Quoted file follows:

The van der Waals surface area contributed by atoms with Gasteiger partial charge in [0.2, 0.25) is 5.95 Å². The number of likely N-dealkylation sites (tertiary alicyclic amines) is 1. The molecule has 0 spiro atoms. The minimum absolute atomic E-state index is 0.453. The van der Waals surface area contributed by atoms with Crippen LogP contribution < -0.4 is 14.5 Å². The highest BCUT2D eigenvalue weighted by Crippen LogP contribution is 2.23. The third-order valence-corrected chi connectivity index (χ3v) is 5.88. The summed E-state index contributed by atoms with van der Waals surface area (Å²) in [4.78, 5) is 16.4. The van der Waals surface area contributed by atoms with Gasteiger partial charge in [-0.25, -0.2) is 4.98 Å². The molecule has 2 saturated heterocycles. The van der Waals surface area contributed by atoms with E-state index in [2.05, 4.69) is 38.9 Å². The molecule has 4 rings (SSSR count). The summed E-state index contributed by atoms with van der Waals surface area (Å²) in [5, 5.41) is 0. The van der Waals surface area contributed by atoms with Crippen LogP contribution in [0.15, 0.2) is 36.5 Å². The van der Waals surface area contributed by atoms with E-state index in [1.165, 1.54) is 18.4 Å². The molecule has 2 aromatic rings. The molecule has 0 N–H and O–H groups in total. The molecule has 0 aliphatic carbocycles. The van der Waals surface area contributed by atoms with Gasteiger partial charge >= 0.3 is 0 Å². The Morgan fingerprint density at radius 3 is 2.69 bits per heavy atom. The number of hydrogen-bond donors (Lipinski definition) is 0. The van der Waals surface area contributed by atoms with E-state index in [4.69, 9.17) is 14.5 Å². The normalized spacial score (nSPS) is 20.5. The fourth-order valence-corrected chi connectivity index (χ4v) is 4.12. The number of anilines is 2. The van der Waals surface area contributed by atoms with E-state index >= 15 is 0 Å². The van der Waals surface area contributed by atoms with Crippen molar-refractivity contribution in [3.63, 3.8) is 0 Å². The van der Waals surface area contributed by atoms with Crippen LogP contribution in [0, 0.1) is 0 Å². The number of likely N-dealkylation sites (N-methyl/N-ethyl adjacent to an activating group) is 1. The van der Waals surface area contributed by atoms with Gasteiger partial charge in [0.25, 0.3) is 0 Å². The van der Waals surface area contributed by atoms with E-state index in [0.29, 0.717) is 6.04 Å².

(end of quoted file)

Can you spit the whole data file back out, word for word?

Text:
The van der Waals surface area contributed by atoms with Gasteiger partial charge in [0.2, 0.25) is 5.95 Å². The number of likely N-dealkylation sites (tertiary alicyclic amines) is 1. The molecule has 0 spiro atoms. The minimum absolute atomic E-state index is 0.453. The van der Waals surface area contributed by atoms with Crippen LogP contribution < -0.4 is 14.5 Å². The highest BCUT2D eigenvalue weighted by Crippen LogP contribution is 2.23. The third-order valence-corrected chi connectivity index (χ3v) is 5.88. The summed E-state index contributed by atoms with van der Waals surface area (Å²) in [4.78, 5) is 16.4. The van der Waals surface area contributed by atoms with Gasteiger partial charge in [-0.25, -0.2) is 4.98 Å². The molecule has 2 saturated heterocycles. The van der Waals surface area contributed by atoms with E-state index in [2.05, 4.69) is 38.9 Å². The molecule has 4 rings (SSSR count). The summed E-state index contributed by atoms with van der Waals surface area (Å²) in [5, 5.41) is 0. The van der Waals surface area contributed by atoms with Crippen LogP contribution in [0.15, 0.2) is 36.5 Å². The van der Waals surface area contributed by atoms with E-state index in [1.165, 1.54) is 18.4 Å². The molecule has 2 aromatic rings. The molecule has 0 N–H and O–H groups in total. The molecule has 0 aliphatic carbocycles. The van der Waals surface area contributed by atoms with Gasteiger partial charge >= 0.3 is 0 Å². The Morgan fingerprint density at radius 3 is 2.69 bits per heavy atom. The number of hydrogen-bond donors (Lipinski definition) is 0. The van der Waals surface area contributed by atoms with E-state index in [4.69, 9.17) is 14.5 Å². The normalized spacial score (nSPS) is 20.5. The fourth-order valence-corrected chi connectivity index (χ4v) is 4.12. The number of anilines is 2. The van der Waals surface area contributed by atoms with E-state index >= 15 is 0 Å². The van der Waals surface area contributed by atoms with Crippen molar-refractivity contribution in [3.63, 3.8) is 0 Å². The van der Waals surface area contributed by atoms with Crippen LogP contribution in [0, 0.1) is 0 Å². The number of likely N-dealkylation sites (N-methyl/N-ethyl adjacent to an activating group) is 1. The van der Waals surface area contributed by atoms with Gasteiger partial charge in [0.25, 0.3) is 0 Å². The van der Waals surface area contributed by atoms with E-state index in [0.29, 0.717) is 6.04 Å².